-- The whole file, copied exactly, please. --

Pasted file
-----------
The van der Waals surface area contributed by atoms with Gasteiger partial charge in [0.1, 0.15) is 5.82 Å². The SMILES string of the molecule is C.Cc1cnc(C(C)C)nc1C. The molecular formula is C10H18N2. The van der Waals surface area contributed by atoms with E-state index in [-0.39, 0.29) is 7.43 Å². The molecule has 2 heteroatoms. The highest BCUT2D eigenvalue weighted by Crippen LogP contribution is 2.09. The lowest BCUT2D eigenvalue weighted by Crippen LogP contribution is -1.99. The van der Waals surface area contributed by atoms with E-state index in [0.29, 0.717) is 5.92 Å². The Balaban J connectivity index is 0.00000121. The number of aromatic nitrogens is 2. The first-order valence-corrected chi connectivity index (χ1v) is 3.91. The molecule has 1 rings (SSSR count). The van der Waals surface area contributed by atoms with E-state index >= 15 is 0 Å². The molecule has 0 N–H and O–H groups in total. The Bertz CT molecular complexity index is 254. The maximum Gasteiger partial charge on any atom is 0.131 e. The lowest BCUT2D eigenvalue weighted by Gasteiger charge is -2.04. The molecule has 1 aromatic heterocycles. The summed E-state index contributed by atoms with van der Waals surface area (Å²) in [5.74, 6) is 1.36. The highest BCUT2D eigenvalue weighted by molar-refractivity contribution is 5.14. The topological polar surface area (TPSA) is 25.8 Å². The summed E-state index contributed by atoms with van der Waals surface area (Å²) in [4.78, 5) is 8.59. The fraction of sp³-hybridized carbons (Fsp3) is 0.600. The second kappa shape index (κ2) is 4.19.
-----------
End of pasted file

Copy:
The van der Waals surface area contributed by atoms with Gasteiger partial charge in [0.1, 0.15) is 5.82 Å². The SMILES string of the molecule is C.Cc1cnc(C(C)C)nc1C. The molecular formula is C10H18N2. The van der Waals surface area contributed by atoms with E-state index in [-0.39, 0.29) is 7.43 Å². The molecule has 2 heteroatoms. The highest BCUT2D eigenvalue weighted by Crippen LogP contribution is 2.09. The lowest BCUT2D eigenvalue weighted by Crippen LogP contribution is -1.99. The van der Waals surface area contributed by atoms with E-state index in [0.29, 0.717) is 5.92 Å². The Balaban J connectivity index is 0.00000121. The number of aromatic nitrogens is 2. The first-order valence-corrected chi connectivity index (χ1v) is 3.91. The molecule has 1 rings (SSSR count). The van der Waals surface area contributed by atoms with E-state index >= 15 is 0 Å². The molecule has 0 N–H and O–H groups in total. The Bertz CT molecular complexity index is 254. The maximum Gasteiger partial charge on any atom is 0.131 e. The lowest BCUT2D eigenvalue weighted by Gasteiger charge is -2.04. The molecule has 1 aromatic heterocycles. The summed E-state index contributed by atoms with van der Waals surface area (Å²) in [5.74, 6) is 1.36. The highest BCUT2D eigenvalue weighted by molar-refractivity contribution is 5.14. The topological polar surface area (TPSA) is 25.8 Å². The summed E-state index contributed by atoms with van der Waals surface area (Å²) in [4.78, 5) is 8.59. The fraction of sp³-hybridized carbons (Fsp3) is 0.600. The second kappa shape index (κ2) is 4.19.